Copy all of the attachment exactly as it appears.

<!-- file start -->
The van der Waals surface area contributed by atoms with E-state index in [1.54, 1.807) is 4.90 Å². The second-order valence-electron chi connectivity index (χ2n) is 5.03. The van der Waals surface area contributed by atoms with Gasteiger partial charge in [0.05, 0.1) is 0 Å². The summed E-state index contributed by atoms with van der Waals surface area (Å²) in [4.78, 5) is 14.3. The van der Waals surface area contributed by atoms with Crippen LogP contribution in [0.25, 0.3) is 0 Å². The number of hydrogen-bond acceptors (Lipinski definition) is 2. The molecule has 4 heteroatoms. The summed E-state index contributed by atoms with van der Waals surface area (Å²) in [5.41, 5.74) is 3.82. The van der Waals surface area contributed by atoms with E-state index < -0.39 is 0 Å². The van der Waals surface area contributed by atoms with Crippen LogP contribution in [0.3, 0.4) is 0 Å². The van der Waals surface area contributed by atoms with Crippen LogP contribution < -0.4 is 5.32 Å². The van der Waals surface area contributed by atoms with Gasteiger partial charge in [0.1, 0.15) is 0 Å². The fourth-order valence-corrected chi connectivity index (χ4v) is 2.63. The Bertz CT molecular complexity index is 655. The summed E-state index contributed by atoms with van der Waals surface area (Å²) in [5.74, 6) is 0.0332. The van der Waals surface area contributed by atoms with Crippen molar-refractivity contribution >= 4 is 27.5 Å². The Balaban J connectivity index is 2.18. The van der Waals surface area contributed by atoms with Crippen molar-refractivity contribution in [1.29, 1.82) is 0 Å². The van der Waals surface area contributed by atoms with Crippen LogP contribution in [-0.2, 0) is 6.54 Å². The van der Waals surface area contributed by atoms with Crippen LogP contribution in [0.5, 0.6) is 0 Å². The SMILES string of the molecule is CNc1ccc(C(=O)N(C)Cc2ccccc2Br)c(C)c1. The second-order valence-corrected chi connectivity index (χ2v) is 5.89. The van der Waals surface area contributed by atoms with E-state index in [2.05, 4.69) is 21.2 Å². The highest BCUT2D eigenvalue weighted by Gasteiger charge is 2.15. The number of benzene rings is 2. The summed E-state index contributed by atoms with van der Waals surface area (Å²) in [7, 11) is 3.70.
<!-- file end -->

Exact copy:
The van der Waals surface area contributed by atoms with E-state index in [1.54, 1.807) is 4.90 Å². The second-order valence-electron chi connectivity index (χ2n) is 5.03. The van der Waals surface area contributed by atoms with Gasteiger partial charge in [0.05, 0.1) is 0 Å². The summed E-state index contributed by atoms with van der Waals surface area (Å²) in [4.78, 5) is 14.3. The van der Waals surface area contributed by atoms with Crippen LogP contribution in [0.25, 0.3) is 0 Å². The number of hydrogen-bond acceptors (Lipinski definition) is 2. The molecule has 4 heteroatoms. The summed E-state index contributed by atoms with van der Waals surface area (Å²) in [5.41, 5.74) is 3.82. The van der Waals surface area contributed by atoms with E-state index < -0.39 is 0 Å². The van der Waals surface area contributed by atoms with Crippen LogP contribution in [0.3, 0.4) is 0 Å². The van der Waals surface area contributed by atoms with Crippen LogP contribution < -0.4 is 5.32 Å². The van der Waals surface area contributed by atoms with Gasteiger partial charge in [0.1, 0.15) is 0 Å². The fourth-order valence-corrected chi connectivity index (χ4v) is 2.63. The Bertz CT molecular complexity index is 655. The summed E-state index contributed by atoms with van der Waals surface area (Å²) in [5.74, 6) is 0.0332. The van der Waals surface area contributed by atoms with Crippen molar-refractivity contribution >= 4 is 27.5 Å². The Balaban J connectivity index is 2.18. The van der Waals surface area contributed by atoms with Crippen molar-refractivity contribution in [1.29, 1.82) is 0 Å². The van der Waals surface area contributed by atoms with Crippen LogP contribution in [-0.2, 0) is 6.54 Å². The van der Waals surface area contributed by atoms with Crippen LogP contribution in [0.5, 0.6) is 0 Å². The SMILES string of the molecule is CNc1ccc(C(=O)N(C)Cc2ccccc2Br)c(C)c1. The second-order valence-corrected chi connectivity index (χ2v) is 5.89. The van der Waals surface area contributed by atoms with E-state index in [2.05, 4.69) is 21.2 Å². The highest BCUT2D eigenvalue weighted by Gasteiger charge is 2.15. The number of benzene rings is 2. The summed E-state index contributed by atoms with van der Waals surface area (Å²) in [7, 11) is 3.70.